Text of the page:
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Column: Las Vegas will one-up everyone as host of NFL draft

Maybe we can still have that glorious moment. Maybe the only difference is Joe Burrow being replaced by Sam Howell.

Maybe it will be a North Carolina quarterback instead of one from Louisiana State who disembarks a boat onto the red carpet area of the NFL draft, then sprints a few feet forward and jumps straight into the Fountains of Bellagio.

Let it be. Let football fans everywhere enjoy such a spectacle.

What was going to be a reality in 2020 is now set for 2022. The draft is on its way to Las Vegas after being scratched here last year because of COVID-19.

It’s better this way. You can’t properly describe how incomprehensibly awful the pandemic has proven to be for so many. That a pause was brought to the sports world isn’t near the most significant occurrence of the last year. Not in the same stratosphere.

But the mere idea that a severely toned-down version of the draft — without fans, no less — would have been staged in Las Vegas last year is laughable. In the end, the league didn’t have a choice. It had to hold last year’s draft virtually.

Good for Las Vegas. We don’t do things halfway.

You say, I say

Drafts are as much about atmosphere as they are players selected, and Las Vegas again has the opportunity to outshine even the most energized of such recent events.

You say Draft Town at Grant Park and Congress Plaza in Chicago. I say the potential for a Bellagio cannonball.

You say the Rocky Steps in Philadelphia. I say a Draft Experience near Caesars Forum and the Linq.

You say the guy dressed as Jesus and sitting in a tree praying for a drunk-and-passed-out Eagles fan below him. I say one Elvis sitting atop the shoulders of another Elvis and praying for the drunk-and-passed-out Elvis below him.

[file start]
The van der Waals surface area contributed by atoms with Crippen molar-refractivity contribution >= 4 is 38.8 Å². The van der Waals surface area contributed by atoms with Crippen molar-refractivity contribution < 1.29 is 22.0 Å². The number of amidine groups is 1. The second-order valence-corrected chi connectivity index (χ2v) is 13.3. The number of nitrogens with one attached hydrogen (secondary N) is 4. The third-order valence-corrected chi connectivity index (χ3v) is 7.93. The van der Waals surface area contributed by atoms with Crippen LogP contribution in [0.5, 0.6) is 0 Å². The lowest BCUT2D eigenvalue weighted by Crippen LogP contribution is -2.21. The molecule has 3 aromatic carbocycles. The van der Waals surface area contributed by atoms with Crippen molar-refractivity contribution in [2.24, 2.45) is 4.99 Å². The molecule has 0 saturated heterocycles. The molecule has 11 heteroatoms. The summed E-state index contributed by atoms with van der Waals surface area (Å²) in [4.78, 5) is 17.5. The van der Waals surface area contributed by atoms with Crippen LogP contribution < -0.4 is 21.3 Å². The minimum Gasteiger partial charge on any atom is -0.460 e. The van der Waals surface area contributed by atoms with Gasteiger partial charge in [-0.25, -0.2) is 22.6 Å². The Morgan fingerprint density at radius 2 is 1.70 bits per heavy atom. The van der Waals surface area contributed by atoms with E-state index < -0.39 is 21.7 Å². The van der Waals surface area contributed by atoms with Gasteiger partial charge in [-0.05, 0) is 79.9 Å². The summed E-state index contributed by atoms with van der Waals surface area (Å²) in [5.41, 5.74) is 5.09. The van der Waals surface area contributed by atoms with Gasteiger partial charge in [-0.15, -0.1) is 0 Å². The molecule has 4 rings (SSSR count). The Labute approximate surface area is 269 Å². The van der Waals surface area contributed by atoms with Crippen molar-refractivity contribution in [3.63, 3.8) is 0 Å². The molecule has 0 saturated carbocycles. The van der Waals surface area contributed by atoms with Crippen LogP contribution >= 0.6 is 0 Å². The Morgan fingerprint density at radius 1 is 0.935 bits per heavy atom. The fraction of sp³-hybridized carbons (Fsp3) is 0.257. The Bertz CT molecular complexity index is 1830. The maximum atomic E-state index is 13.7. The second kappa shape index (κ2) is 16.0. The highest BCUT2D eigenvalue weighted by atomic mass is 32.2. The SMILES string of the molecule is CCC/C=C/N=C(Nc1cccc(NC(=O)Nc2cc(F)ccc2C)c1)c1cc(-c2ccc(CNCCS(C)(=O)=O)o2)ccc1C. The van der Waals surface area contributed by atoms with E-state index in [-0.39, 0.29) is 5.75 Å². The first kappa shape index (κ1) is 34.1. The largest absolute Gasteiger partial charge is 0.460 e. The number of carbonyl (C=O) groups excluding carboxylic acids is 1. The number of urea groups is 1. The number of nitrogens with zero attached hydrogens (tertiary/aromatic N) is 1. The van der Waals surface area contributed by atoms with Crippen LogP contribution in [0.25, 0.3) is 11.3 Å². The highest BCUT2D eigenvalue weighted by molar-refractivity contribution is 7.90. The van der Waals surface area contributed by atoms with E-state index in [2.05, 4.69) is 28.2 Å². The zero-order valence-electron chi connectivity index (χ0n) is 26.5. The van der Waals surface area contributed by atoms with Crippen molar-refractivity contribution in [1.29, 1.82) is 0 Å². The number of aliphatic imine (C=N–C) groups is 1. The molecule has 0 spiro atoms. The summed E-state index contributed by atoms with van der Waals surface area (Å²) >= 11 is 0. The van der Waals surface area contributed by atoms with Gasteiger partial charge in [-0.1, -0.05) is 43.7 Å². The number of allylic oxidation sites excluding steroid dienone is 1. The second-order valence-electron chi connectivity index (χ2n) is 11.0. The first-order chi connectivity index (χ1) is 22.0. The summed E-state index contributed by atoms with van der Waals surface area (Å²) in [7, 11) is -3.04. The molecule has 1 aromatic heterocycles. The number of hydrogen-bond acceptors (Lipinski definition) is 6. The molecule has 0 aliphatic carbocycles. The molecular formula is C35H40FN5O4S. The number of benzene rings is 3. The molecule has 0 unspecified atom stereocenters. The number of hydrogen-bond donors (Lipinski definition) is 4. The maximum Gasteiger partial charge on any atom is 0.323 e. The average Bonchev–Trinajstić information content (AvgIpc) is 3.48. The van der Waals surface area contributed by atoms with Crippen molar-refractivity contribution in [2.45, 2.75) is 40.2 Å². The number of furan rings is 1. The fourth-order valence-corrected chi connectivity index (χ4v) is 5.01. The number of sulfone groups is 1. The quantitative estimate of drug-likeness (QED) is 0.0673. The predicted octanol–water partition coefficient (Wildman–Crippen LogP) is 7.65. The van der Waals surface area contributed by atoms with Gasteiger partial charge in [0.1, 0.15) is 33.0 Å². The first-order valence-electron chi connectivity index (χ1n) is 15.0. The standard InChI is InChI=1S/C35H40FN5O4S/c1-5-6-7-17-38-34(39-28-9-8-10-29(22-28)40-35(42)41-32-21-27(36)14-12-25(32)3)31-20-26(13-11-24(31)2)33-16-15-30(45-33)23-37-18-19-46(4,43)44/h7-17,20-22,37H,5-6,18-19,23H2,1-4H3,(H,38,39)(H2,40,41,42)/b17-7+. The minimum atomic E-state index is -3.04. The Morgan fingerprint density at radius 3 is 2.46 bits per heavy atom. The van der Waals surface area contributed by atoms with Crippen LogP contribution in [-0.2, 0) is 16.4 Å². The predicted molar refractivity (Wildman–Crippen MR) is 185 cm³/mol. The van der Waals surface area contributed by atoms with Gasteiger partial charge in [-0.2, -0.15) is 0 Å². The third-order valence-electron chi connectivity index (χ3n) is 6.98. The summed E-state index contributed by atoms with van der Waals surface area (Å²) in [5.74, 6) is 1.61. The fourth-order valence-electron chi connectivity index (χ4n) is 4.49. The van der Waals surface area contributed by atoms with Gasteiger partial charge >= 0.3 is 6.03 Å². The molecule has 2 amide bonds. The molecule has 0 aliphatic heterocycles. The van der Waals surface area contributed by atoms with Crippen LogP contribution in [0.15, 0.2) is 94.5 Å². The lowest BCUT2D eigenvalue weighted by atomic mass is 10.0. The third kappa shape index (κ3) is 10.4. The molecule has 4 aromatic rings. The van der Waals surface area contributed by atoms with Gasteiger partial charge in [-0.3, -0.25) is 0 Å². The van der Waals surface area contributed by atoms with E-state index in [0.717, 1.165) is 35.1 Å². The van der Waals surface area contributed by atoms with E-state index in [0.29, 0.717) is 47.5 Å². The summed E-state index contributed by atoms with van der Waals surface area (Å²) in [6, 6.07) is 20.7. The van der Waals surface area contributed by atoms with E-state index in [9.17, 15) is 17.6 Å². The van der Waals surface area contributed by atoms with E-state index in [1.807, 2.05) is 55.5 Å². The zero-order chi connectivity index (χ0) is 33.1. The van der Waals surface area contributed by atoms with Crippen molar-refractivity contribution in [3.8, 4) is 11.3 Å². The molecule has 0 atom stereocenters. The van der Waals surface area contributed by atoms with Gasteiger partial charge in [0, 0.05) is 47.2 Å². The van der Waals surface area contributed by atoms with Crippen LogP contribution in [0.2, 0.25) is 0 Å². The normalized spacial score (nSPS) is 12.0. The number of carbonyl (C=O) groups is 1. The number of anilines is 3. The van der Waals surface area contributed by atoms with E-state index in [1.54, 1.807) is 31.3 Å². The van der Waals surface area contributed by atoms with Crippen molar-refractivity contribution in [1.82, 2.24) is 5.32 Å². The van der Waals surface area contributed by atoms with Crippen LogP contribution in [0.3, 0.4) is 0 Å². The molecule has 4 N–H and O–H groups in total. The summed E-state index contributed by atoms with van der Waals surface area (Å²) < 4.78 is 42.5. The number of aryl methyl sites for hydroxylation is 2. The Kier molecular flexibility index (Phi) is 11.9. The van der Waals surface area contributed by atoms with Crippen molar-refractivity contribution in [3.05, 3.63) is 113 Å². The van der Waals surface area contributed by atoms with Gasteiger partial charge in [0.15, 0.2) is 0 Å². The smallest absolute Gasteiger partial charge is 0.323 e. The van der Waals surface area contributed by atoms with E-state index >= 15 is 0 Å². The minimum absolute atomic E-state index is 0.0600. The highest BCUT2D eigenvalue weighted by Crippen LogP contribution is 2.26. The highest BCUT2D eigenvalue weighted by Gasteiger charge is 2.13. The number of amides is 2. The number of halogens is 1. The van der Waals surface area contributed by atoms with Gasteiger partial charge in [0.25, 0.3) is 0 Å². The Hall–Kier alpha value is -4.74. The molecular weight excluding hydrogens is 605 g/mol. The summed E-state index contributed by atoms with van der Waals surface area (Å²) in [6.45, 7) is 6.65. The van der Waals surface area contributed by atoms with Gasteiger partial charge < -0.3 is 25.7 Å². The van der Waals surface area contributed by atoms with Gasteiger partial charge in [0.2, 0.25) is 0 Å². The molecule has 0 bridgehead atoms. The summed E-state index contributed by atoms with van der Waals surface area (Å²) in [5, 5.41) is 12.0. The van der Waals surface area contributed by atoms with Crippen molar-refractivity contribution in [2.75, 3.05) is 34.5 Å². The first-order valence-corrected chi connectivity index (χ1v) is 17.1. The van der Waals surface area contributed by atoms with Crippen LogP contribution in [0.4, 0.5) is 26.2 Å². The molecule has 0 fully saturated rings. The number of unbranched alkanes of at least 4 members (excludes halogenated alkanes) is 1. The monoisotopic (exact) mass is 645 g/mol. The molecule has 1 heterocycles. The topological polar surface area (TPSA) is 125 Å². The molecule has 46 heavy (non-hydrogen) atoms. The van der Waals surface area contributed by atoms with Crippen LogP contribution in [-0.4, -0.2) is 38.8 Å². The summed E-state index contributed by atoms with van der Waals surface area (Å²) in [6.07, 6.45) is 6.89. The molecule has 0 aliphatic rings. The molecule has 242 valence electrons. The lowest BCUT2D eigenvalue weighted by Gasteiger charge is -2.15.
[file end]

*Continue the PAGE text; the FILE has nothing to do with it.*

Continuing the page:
You say Lower Broadway in Nashville. I say the Strip.

You say a television shot of weird Bill Belichick’s dog sitting at a dining table prepared to make New England’s next pick. I say … OK, so we can’t top that.

But if things trend in a positive direction with COVID-19 as more and more folks are vaccinated, if the NFL deems it safe to again host traditional sized crowds for a draft, there’s no telling how big an event it could prove to be next year.

Even with protocols in place, this could be historic on countless levels.

You could be talking about hundreds of thousands of fans from all 32 teams, decked in their favorite jerseys, partying and drinking three days away.

In other words, what we refer to as Tuesday afternoon.

Traffic nightmare?

A potential downside: Two years might have passed by the time Commissioner Roger Goodell is first loudly booed here, but hosting the draft still has every chance to be a logistical nightmare.

There will be transportation issues as sure as there are Marc-Andre Fleury sweaters seen inside T-Mobile Arena on game night.

Good news is, we seem to do well managing such chaos. Hello, every New Year’s Eve.

There just aren’t many disadvantages to hosting the draft. You want the ideal dress rehearsal for landing a Super Bowl? This is it — which is why the NFL should discover some way to incorporate Allegiant Stadium into its 2022 draft plans.

“It’s going to be exciting,” Raiders owner Mark Davis said. “But, again, it’s one of those ancillary benefits of bringing the Raiders and the NFL to Las Vegas. Those are the things a lot of people didn’t understand. We weren’t bringing just a football team. We were bringing an army.

“I’m excited as heck about it. I saw the plans last time, and it would have been an outrageous weekend. This city knows how to put on an event. There is nothing like it.”

Fasten your seat belts, Las Vegas. Here comes the NFL draft.

Hopefully, someone will hand Sam Howell a towel to dry off.

Ed Graney is a Sigma Delta Chi Award winner for sports column writing and can be reached at egraney@reviewjournal.com or 702-383-4618. He can be heard on “The Press Box,” ESPN Radio 100.9 FM and 1100 AM, from 7 a.m. to 10 a.m. Monday through Friday. Follow @edgraney on Twitter.

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